Bill Totten's Weblog

Friday, June 13, 2008

Revealed: Secret plan to keep Iraq under US control

Bush wants fifty military bases, control of Iraqi airspace and legal immunity for all American soldiers and contractors

by Patrick Cockburn

The Independent, London (June 05 2008)

A secret deal being negotiated in Baghdad would perpetuate the American military occupation of Iraq indefinitely, regardless of the outcome of the US presidential election in November.

The terms of the impending deal, details of which have been leaked to The Independent, are likely to have an explosive political effect in Iraq. Iraqi officials fear that the accord, under which US troops would occupy permanent bases, conduct military operations, arrest Iraqis and enjoy immunity from Iraqi law, will destabilise Iraq's position in the Middle East and lay the basis for unending conflict in their country.

But the accord also threatens to provoke a political crisis in the US. President Bush wants to push it through by the end of next month so he can declare a military victory and claim his 2003 invasion has been vindicated. But by perpetuating the US presence in Iraq, the long-term settlement would undercut pledges by the Democratic presidential nominee, Barack Obama, to withdraw US troops if he is elected president in November.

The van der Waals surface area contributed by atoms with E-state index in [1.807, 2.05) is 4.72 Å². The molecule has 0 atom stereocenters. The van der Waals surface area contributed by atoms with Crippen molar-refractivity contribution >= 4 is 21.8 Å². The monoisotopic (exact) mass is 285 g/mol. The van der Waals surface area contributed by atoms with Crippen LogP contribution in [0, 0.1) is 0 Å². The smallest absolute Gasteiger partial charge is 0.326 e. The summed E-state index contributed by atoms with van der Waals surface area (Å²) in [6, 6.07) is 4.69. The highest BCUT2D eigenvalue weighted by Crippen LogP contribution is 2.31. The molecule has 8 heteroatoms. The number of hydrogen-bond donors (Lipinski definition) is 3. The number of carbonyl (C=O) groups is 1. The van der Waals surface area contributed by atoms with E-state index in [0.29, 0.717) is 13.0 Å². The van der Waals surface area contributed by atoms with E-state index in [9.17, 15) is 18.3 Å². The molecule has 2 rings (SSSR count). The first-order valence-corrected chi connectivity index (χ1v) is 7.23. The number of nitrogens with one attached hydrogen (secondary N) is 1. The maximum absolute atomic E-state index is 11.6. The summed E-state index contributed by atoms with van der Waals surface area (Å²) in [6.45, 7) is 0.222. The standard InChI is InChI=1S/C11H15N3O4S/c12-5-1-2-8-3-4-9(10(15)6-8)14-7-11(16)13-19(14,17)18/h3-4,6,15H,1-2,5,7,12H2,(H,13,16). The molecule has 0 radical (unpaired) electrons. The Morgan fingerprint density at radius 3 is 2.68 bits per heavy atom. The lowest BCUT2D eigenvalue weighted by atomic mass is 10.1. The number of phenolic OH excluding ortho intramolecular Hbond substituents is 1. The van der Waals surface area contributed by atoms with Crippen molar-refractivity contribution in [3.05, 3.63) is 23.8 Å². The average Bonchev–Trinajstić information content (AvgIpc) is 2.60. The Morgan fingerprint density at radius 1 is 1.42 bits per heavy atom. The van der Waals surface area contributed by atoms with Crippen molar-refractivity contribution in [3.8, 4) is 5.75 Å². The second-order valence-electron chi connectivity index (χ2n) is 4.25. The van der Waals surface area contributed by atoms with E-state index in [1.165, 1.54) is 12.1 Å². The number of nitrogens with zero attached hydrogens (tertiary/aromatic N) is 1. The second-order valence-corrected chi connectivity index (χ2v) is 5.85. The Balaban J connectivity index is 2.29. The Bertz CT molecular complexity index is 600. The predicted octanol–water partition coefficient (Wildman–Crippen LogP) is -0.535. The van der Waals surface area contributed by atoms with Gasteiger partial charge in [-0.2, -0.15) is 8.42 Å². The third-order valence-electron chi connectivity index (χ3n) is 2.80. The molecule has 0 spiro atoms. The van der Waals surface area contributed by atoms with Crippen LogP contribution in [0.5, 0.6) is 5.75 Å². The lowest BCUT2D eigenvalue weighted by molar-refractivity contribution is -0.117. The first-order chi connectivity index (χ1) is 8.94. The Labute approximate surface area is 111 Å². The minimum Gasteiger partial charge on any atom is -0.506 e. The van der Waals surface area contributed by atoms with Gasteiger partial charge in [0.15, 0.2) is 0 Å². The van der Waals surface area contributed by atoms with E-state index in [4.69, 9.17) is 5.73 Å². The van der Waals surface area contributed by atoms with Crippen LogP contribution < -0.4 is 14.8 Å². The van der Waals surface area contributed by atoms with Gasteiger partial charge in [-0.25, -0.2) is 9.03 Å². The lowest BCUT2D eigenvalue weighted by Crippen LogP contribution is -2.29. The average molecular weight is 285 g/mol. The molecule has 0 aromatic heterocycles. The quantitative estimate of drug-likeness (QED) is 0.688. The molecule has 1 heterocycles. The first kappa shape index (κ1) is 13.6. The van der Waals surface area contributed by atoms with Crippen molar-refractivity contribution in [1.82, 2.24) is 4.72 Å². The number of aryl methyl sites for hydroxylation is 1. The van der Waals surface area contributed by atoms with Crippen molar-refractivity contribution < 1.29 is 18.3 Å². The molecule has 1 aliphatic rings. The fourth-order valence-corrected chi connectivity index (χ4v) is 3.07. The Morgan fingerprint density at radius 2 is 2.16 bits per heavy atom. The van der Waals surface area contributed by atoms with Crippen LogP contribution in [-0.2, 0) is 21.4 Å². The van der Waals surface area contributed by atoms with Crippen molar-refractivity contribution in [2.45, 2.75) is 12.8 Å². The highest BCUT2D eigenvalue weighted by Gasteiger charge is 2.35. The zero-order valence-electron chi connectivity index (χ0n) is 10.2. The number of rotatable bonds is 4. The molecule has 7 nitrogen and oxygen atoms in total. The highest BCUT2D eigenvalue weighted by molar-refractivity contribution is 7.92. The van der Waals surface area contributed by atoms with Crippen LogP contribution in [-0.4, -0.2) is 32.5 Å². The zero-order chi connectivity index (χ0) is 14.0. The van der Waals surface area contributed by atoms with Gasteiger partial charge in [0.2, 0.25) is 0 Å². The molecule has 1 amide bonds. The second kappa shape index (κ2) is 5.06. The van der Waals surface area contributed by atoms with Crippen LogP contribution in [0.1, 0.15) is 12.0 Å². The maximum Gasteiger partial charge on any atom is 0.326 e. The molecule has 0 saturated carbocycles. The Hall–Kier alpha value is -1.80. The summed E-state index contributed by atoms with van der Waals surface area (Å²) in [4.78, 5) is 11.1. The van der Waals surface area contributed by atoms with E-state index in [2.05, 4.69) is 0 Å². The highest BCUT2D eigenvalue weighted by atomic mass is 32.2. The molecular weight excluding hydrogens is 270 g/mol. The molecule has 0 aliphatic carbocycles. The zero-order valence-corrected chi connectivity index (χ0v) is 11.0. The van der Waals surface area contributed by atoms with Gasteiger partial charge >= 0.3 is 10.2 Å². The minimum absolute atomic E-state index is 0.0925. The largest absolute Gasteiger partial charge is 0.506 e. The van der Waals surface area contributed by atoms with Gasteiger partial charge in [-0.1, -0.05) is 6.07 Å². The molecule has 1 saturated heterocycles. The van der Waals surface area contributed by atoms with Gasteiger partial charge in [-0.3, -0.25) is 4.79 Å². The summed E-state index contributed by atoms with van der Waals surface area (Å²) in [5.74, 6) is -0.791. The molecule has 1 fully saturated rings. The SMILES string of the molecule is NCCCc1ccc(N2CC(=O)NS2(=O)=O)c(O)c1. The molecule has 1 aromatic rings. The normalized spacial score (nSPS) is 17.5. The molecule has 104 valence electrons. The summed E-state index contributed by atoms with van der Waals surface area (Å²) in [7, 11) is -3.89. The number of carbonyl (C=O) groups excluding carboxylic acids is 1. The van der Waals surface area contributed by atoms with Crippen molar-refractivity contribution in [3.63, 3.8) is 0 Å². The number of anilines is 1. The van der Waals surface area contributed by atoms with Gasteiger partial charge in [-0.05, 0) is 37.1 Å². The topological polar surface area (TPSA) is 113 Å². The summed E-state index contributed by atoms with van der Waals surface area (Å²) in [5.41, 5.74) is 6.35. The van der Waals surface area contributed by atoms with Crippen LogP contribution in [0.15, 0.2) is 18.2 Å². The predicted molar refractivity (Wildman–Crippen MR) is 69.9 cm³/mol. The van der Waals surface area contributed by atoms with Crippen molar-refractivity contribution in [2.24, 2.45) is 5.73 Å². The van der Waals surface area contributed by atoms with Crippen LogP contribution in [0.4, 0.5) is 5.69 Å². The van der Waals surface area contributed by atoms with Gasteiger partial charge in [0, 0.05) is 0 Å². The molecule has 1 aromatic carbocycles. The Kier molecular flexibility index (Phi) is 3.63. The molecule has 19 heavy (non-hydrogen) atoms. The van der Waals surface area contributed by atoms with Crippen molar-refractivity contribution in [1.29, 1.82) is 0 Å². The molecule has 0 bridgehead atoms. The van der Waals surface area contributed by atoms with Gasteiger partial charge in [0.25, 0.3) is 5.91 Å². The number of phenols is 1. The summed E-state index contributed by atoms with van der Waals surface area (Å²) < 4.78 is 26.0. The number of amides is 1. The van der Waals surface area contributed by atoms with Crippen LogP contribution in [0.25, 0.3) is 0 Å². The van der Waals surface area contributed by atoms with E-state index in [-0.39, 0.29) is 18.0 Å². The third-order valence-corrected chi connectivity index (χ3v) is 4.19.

The timing of the agreement would also boost the Republican candidate, John McCain, who has claimed the United States is on the verge of victory in Iraq - a victory that he says Mr Obama would throw away by a premature military withdrawal.

America currently has 151,000 troops in Iraq and, even after projected withdrawals next month, troop levels will stand at more than 142,000 - 10 000 more than when the military "surge" began in January 2007. Under the terms of the new treaty, the Americans would retain the long-term use of more than fifty bases in Iraq. American negotiators are also demanding immunity from Iraqi law for US troops and contractors, and a free hand to carry out arrests and conduct military activities in Iraq without consulting the Baghdad government.